Moscow’s English-Language Weekly To Change Hands, Cut Staff
(©2017 RFE/RL, Inc. – rferl.org – Tom Balmforth – MOSCOW, June 7, 2017 – article from Radio Free Europe/Radio Liberty, also appeared at rferl.org/a/moscow-times-sold-cut-staff/28533926.html)
A Dutch-registered foundation is reportedly poised to acquire the English-language Moscow Times in a shake-up that is expected to include major staff cuts and a discontinuation of the print version after a quarter-century in the Russian capital.
Owner Demyan Kudryavtsev told The Moscow Times’ roughly two dozen employees on June 7 that the transition is a result of chronic losses, adding that the last print run of the free, weekly paper would be issued in early July.
In his announcement, a recording of which was obtained by RFE/RL, Kudryavtsev said no final decision had been made on whether there would be a print version under the new arrangement.
Dutch media the same day quoted Dutch businessman and Moscow Times founder Derk Sauer — who sold the paper 12 years ago — as saying the operations would be taken over by a Dutch-registered foundation.
Sauer’s role in the process was not specified, and it was unclear if a sale had taken place.
Sauer, who could not be reached for comment, insisted via Twitter that he was not buying back the outlet, writing: “To secure [Moscow Times’] future, ownership is moved to Foundation. Will invest in to further develop [TMT].”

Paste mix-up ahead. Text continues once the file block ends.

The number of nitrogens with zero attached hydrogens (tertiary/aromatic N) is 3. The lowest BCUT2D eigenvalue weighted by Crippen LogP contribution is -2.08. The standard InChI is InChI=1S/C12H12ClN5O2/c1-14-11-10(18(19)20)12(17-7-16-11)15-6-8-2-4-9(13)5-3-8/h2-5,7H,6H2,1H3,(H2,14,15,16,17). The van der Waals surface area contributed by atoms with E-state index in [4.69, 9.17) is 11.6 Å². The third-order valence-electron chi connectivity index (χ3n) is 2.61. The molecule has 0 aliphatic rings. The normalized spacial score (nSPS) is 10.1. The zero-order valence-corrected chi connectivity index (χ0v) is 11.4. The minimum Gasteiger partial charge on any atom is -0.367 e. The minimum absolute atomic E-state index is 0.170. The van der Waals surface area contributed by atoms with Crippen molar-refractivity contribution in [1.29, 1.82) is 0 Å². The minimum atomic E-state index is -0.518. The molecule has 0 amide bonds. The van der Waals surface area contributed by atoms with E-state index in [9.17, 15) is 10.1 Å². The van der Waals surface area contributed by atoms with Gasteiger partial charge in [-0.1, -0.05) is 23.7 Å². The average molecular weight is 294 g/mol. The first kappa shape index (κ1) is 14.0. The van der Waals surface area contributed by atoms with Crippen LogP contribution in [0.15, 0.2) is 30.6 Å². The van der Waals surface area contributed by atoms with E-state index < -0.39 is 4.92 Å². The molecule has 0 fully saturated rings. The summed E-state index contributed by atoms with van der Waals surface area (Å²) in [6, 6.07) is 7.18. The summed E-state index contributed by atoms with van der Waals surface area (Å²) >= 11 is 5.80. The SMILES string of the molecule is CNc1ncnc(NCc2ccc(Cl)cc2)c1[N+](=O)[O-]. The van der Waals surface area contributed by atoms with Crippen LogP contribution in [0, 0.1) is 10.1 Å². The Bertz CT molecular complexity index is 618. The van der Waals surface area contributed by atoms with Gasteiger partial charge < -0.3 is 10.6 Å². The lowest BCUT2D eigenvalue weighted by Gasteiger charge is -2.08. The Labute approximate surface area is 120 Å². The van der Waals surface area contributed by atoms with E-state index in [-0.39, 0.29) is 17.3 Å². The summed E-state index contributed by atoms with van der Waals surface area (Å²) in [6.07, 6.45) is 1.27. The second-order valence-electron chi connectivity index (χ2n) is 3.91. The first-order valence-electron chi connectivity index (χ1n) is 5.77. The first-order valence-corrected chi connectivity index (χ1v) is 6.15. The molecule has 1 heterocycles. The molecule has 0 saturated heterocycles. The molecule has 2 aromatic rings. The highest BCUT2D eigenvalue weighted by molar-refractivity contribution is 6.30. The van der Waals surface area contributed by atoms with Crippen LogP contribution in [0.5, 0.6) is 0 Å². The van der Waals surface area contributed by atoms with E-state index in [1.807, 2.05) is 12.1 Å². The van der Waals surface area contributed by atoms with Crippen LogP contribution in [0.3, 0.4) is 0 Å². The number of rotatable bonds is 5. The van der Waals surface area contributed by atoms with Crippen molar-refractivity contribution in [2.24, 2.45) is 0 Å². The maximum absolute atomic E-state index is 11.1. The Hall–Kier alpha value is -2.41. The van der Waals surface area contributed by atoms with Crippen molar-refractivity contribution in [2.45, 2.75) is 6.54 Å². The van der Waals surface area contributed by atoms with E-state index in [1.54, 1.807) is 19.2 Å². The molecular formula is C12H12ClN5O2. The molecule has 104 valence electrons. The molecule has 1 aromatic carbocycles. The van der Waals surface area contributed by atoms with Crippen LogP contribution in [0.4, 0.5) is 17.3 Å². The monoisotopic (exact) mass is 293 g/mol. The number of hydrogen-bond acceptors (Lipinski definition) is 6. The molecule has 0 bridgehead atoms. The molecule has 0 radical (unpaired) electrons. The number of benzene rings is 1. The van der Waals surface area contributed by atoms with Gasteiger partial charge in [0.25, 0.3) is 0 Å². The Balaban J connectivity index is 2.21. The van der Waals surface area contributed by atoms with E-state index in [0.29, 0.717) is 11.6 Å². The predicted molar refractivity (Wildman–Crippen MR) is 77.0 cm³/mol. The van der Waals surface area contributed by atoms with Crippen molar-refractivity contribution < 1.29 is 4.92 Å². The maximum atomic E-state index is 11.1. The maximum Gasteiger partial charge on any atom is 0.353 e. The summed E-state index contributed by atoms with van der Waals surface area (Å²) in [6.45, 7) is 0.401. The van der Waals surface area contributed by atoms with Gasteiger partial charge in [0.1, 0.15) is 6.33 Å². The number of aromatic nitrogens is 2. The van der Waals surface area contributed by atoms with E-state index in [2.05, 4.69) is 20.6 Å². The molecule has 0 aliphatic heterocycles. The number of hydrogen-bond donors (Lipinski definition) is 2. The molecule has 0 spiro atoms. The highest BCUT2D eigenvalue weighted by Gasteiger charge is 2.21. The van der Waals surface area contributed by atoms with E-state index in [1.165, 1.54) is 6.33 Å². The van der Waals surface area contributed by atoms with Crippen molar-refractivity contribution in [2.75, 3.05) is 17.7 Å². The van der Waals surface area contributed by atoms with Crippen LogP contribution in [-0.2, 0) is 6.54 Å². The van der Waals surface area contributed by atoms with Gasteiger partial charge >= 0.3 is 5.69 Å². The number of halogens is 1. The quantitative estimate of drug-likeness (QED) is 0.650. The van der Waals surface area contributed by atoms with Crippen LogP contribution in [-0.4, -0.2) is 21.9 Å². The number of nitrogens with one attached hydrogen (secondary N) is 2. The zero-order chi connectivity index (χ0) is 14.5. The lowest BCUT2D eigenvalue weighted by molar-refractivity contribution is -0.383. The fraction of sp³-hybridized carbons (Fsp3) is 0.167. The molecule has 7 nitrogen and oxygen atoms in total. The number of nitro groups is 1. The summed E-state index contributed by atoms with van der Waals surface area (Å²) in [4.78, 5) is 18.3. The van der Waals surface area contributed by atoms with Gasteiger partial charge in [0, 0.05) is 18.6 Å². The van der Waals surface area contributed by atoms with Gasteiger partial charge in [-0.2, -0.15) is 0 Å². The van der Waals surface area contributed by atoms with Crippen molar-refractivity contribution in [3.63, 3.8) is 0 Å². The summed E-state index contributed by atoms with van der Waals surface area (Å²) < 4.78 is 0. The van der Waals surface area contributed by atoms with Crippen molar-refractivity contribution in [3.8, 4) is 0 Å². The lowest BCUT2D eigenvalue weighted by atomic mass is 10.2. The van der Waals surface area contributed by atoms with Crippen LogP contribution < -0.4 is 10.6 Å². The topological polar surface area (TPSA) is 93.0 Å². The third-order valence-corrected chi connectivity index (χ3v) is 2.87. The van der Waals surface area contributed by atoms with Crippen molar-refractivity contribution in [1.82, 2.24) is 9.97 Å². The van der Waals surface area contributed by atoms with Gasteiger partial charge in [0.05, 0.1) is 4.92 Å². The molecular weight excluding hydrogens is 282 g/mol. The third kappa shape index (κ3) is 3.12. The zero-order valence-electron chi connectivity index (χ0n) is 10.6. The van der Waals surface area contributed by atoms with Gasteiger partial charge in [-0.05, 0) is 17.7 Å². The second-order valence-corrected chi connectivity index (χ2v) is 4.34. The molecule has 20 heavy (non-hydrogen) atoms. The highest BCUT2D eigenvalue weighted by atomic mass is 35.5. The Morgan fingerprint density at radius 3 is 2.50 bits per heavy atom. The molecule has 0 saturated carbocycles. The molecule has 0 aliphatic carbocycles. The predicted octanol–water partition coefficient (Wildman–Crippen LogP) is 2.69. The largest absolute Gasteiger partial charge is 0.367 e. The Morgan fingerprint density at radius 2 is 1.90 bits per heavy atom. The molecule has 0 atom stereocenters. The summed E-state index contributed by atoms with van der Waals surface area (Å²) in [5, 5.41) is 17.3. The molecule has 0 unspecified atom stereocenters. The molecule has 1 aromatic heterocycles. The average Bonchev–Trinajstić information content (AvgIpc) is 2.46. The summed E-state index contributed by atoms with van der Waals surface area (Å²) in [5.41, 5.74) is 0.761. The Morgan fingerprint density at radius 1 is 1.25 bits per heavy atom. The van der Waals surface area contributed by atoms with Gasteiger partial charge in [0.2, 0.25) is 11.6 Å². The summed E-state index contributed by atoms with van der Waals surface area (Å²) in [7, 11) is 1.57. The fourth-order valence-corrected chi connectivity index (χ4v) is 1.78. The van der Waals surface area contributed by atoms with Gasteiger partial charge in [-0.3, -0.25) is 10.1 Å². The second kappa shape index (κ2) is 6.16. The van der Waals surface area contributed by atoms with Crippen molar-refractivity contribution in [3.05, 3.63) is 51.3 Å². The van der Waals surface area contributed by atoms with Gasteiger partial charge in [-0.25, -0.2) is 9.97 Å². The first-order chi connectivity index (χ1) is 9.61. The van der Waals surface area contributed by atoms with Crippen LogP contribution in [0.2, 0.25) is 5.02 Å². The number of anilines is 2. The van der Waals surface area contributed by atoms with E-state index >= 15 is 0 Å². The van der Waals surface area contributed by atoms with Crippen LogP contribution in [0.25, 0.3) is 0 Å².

Kudryavtsev bought The Moscow Times and the Vedomosti business daily after a law passed in 2014 prohibited foreigners from owning more than 20 percent of Russian media outlets.
A Moscow Times employee told RFE/RL on condition of anonymity it was his understanding that the new version of the paper would have a small staff of just 10, including administrative employees and one staff reporter. The reporter said there are currently between 20 and 30 employees.
Founded by Sauer in October 1992, the Moscow Times has served as a launch pad for young journalists cutting their teeth as correspondents in Russia.
Kudryavtsev told Vedomosti on July 7 that he would stay on as a board member, and that Sauer would run the foundation’s activities.